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Self-reported knowledge and awareness about blood pressure and hypertension: a cross-sectional study of a random sample of men and women aged 60–74 years

Authors Qvist I, Thomsen MD, Lindholt J, Ibsen H, Hendriks JM, Frost L

Received 29 August 2013

Accepted for publication 29 October 2013

Published 15 February 2014 Volume 2014:6 Pages 81—87

DOI https://doi.org/10.2147/CLEP.S53706

Checked for plagiarism Yes

Review by Single-blind

Peer reviewer comments 3


Ina Qvist,1 Marie D Thomsen,2 Jes S Lindholt,2,3 Hans Ibsen,4 Jeroen ML Hendriks,5 Lars Frost1

1Department of Medicine, Diagnostic Centre, University Research Clinic for Innovative Patient Pathways, Silkeborg Regional Hospital, Silkeborg, Denmark; 2Department of Vascular Surgery, Viborg Regional Hospital and Institute of Clinical Medicine, Aarhus University Hospital, Aarhus, Denmark; 3Centre of Individualized Medicine in Arterial Diseases, Department of Cardiothoracic and Vascular Department T, Odense University Hospital, Odense, Denmark; 4Department of Medicine, Holbæk Hospital, Holbæk, Denmark; 5Department of Cardiology, Maastricht University Medical Centre, Maastricht, the Netherlands

Background: In general, it is assumed that patient education, by increasing knowledge, may change behavior and lifestyle and promote health. In this context, it is a surprise that knowledge and awareness about blood pressure and hypertension among elderly people is poor. We hypothesized that knowledge about blood pressure and hypertension would be better among individuals with self-reported hypertension compared with subjects without self-reported hypertension.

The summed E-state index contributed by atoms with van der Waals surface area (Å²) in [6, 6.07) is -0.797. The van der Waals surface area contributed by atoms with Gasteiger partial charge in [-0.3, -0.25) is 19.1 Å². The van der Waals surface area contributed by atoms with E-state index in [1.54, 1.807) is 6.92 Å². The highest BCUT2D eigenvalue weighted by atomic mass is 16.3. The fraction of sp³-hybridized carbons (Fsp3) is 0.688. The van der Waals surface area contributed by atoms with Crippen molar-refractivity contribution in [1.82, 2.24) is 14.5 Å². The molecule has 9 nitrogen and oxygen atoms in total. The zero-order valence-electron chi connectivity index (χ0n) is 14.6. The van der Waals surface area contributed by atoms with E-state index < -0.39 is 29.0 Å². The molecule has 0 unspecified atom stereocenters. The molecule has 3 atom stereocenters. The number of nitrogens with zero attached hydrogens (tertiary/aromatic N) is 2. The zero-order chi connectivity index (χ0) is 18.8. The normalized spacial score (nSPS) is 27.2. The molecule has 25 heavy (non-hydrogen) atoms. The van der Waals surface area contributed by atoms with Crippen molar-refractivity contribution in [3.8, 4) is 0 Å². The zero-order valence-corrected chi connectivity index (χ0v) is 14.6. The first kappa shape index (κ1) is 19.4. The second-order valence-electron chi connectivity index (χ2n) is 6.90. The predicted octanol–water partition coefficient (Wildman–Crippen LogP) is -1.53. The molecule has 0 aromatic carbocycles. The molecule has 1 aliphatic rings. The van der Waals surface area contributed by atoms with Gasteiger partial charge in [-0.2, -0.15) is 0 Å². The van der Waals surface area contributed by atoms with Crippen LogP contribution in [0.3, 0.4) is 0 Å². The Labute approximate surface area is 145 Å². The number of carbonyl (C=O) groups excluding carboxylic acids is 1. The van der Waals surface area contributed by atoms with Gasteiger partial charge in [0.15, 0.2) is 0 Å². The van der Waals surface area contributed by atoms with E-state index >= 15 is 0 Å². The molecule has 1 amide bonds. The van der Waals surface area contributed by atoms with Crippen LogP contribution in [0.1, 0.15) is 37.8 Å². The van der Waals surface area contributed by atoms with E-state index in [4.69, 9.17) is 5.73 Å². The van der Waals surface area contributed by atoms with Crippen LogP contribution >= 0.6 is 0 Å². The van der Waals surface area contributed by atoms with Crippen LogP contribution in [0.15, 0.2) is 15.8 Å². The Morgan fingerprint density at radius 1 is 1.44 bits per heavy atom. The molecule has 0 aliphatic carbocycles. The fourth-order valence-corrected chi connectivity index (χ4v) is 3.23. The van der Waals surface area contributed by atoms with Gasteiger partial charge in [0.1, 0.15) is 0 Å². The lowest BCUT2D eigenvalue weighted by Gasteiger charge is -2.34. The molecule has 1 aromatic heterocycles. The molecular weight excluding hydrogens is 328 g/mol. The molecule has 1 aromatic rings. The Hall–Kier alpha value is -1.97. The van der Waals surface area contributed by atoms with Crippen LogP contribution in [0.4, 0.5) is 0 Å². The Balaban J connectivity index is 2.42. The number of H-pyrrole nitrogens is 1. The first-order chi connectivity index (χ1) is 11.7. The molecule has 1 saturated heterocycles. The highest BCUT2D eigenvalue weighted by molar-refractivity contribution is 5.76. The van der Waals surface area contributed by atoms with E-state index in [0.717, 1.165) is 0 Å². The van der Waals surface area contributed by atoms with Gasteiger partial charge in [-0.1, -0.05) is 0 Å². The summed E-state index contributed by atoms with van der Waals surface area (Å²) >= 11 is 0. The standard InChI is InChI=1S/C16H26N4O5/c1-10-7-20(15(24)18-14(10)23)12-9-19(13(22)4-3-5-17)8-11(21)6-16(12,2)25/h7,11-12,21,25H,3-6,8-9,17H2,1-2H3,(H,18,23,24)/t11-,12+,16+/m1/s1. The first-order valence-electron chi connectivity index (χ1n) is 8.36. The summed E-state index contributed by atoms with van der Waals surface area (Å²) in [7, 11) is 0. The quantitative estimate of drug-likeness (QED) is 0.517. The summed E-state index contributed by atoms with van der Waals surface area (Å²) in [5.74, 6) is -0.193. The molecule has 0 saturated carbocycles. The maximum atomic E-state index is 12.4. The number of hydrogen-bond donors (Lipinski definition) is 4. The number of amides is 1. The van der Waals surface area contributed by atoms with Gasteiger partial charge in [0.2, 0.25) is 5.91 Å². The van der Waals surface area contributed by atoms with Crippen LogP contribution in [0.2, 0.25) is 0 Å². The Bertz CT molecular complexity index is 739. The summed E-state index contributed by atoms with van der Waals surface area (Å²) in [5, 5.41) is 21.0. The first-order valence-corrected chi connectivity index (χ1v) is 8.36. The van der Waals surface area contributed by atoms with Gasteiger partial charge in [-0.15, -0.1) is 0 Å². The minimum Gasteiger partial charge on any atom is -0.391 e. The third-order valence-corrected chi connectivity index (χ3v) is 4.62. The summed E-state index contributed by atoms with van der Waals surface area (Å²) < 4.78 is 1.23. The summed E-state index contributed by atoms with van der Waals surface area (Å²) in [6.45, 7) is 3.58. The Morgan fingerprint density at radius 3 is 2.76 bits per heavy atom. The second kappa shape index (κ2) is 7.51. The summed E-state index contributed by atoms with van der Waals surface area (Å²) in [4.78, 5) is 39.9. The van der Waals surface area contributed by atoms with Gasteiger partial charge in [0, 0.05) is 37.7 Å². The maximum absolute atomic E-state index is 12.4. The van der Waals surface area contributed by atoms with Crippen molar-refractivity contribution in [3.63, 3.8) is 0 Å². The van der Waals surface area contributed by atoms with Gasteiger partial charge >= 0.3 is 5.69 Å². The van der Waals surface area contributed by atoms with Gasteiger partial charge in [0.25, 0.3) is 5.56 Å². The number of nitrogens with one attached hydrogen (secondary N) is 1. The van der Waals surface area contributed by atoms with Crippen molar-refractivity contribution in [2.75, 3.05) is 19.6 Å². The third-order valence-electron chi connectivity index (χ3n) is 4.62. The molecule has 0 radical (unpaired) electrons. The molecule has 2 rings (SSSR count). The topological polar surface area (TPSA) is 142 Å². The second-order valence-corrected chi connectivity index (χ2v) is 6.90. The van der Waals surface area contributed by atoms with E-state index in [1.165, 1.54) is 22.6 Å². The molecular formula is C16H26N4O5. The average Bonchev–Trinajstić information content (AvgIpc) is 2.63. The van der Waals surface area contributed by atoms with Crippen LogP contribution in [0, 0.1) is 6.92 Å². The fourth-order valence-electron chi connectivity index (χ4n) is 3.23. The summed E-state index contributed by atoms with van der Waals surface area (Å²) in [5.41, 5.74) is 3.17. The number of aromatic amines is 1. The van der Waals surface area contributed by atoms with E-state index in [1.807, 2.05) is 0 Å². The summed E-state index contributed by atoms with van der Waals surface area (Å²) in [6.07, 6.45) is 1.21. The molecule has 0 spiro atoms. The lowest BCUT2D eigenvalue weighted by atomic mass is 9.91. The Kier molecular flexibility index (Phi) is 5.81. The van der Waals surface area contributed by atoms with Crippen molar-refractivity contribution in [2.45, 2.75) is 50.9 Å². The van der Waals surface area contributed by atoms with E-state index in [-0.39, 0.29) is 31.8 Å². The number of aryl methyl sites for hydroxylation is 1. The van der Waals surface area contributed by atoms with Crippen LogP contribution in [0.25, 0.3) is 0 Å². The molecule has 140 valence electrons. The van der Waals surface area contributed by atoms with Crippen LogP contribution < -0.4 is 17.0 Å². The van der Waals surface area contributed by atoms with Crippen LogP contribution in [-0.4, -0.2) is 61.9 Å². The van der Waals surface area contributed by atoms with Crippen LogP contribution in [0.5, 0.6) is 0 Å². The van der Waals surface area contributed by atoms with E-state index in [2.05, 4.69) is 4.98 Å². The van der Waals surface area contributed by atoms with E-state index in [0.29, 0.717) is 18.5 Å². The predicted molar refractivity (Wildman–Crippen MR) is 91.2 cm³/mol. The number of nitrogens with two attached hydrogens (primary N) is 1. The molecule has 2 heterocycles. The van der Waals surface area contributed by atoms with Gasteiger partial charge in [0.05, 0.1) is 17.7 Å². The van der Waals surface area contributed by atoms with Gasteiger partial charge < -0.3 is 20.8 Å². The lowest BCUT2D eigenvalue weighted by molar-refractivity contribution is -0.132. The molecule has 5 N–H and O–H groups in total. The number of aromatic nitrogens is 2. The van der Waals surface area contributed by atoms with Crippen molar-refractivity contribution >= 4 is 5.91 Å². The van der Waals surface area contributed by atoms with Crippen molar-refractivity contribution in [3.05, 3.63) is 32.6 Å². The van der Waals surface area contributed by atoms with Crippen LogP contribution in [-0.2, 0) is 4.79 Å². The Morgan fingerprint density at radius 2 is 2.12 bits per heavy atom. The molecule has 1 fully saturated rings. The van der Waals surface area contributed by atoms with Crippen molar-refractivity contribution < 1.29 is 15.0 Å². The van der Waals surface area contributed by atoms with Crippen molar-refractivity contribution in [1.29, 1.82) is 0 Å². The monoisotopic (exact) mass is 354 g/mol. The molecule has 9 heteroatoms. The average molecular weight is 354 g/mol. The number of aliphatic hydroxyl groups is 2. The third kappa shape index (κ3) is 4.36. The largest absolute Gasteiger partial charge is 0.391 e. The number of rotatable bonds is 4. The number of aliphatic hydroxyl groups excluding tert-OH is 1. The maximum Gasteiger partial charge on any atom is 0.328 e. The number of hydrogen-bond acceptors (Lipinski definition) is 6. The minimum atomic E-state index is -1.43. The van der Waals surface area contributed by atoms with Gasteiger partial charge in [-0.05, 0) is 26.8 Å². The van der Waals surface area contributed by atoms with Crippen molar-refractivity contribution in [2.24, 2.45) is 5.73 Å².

Methods: We mailed a questionnaire to a random sample of 1,000 subjects living in the municipality of Silkeborg, Denmark. The study sample was drawn from the Central Person Registry.
Results: The response rate was 72%. Of these, 43% of responders had self-reported hypertension. The people with self-reported hypertension were older, less educated, had higher self-reported blood cholesterol levels, had higher body weight, and more often had a family history of hypertension. More than 80% reported that overweight and obesity increases blood pressure. More than 60% reported that untreated hypertension may cause heart disease or stroke. More than half of the responders did not know their blood pressure, and only 21% knew that hypertension can occur without symptoms. Knowledge about hypertension was independent of self-reported hypertension status, but awareness about blood pressure was most prominent among those with self-reported hypertension.
Conclusion: General knowledge about blood pressure and hypertension was reasonable, but there is still room for improvement in elderly people's knowledge and awareness of blood pressure.

Keywords: self-reported hypertension, questionnaire, elderly, blood pressure

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